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Publication numberUS6366872 B1
Publication typeGrant
Application numberUS 09/220,412
Publication dateApr 2, 2002
Filing dateDec 23, 1998
Priority dateDec 23, 1998
Fee statusPaid
Also published asCN1291288A, CN100492049C, DE69936981D1, DE69936981T2, EP1058854A1, EP1058854B1, WO2000039600A1
Publication number09220412, 220412, US 6366872 B1, US 6366872B1, US-B1-6366872, US6366872 B1, US6366872B1
InventorsBayard K. Fetler
Original AssigneeVarian, Inc.
Export CitationBiBTeX, EndNote, RefMan
External Links: USPTO, USPTO Assignment, Espacenet
Data prediction in DSP methods for transient spectroscopies
US 6366872 B1
Observation of transient phenomena in an oversampled regime is implemented with a digital filter pre-charged with a list of pseudodata obtained by prepending one or more pseudo datums to the oversampled data to constitute an effective data set wherein each pseudodatum is derived from the complex conjugate of a corresponding actual datum symmetrically disposed with respect to the time origin.
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What is claimed is:
1. The method of establishing a processed data table of Lvalues derived from K<L oversampled quantities representing a phase resolved impulse response for subsequent transformation to the frequency domain, comprising,
(a) exciting impulse phenomena at a time proximate t0,
(b) after a quiescent time t0+tq=tr, directing a signal through a phase resolving receiver and analog filter apparatus to pass the frequency content of oversampled phase resolved data therethrough in the form of a complex waveform,
(c) sampling said complex waveform to ADC apparatus at an oversampling rate ωs to obtain first and subsequent samples, whereby each said sample experiences a delay in propagation through said receiver, analog filter and ADC apparatus, and whereby a list of said samples having ordinate values A1, A2, A3, . . . . A K at respective discrete abscissa values are established at uniform intervals of 1/ωs commencing at tr,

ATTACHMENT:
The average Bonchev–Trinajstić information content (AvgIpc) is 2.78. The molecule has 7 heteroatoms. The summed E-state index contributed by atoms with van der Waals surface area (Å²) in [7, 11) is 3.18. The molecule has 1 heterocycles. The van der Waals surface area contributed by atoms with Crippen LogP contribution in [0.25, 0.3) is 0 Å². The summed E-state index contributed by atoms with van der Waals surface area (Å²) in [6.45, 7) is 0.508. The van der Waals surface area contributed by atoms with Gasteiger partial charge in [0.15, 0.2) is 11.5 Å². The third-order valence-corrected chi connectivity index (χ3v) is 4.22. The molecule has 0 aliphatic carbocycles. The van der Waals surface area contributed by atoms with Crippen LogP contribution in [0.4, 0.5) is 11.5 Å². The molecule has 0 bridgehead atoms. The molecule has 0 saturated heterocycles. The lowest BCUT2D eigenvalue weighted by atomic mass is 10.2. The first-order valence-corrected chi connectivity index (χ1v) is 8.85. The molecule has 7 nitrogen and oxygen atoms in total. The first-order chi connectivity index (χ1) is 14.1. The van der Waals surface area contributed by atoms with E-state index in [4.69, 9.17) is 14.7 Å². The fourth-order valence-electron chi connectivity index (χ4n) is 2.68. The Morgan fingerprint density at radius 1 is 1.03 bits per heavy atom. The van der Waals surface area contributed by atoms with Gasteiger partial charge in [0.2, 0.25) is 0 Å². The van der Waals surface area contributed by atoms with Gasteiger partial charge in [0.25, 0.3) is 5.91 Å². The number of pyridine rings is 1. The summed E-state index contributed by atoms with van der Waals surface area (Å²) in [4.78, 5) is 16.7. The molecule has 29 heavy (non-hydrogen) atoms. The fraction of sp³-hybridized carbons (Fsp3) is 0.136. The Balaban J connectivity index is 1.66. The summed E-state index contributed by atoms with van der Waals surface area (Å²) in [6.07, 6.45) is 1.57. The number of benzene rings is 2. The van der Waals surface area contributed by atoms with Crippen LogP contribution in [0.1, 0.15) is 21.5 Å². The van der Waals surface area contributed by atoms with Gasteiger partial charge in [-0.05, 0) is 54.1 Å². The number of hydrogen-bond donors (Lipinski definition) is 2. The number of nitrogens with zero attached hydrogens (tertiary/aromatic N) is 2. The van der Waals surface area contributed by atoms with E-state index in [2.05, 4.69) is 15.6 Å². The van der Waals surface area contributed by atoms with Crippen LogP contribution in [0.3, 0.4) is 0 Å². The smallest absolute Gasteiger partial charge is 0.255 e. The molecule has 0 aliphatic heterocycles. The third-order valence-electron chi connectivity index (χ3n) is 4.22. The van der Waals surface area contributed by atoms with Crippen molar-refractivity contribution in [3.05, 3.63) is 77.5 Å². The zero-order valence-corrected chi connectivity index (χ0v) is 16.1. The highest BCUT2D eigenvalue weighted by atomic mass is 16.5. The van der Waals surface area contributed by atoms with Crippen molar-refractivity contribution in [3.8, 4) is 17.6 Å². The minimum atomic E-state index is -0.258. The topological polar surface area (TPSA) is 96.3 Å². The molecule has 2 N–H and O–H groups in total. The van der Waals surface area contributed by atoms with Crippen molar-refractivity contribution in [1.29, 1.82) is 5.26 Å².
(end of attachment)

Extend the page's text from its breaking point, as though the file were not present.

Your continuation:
(d) prepending to said list as many as p+q phase corrected pseudo datums at abscissa values −(p+q)/ωs with respect to tr, each said pseudo datum determined by a selected function corresponding to the complex conjugate of a respective actual datum, sampled at each of K actual datums commencing at tr, said phase corrected pseudo datum ordinate being the result of multiplication of said complex conjugate by a phase correction factor selected to exhibit continuity of phase corrected pseudo data with said actual datums,
(e) passing said oversampled data including said pseudo datums through a digital filter.
2. The method of claim 1 wherein said digital filter is of length 2p+1.
3. The method of claim 2 wherein the earliest L−K data in the interval t0 to tr are unavailable.
4. The method of claim 1 wherein said pseudo data is modulated by a selected weight function prior to passage through said digital filter.
5. The method of claim 4 wherein said weight function is proportional to 1/g2(t) where g(t) represents a function of the time dependence of a portion of the envelope of said actually measured data.
6. The method of claim 5 wherein said interval begins at tr and extends for a time (p+q) ωs.

This invention is in the field of digital signal processing methods and particularly relates to digital signal processing of signals acquired in nuclear magnetic resonance (NMR) and like spectral measurements.


Progressively higher resolution NMR measurement demands higher signal to noise performance and a baseline free of artifact and distortion. A known methodology for obtaining improved signal to noise performance involves the sampling of time domain waveforms at a rate in excess of twice the rate corresponding to the highest frequency component of interest in the waveform. This higher than required (oversampling) rate ωs increases the spectral width proportionately and causes the uncorellated noise, or noise from broadband sources to be spread over a wider bandwidth. Only a relatively narrow portion of this expanded bandwidth contains the data of interest. Were the expanded bandwidth to be directly accommodated, the requirement for both memory and time for effecting the Fourier transformation would become impractical or prohibitive. Alternately, and preferably, the oversampled data is subject to a digital filter which returns a single datum from a plurality of oversampled data through convolution of the oversampled data with a selected filter function. Digital filter theory and practice are well known to the artisan.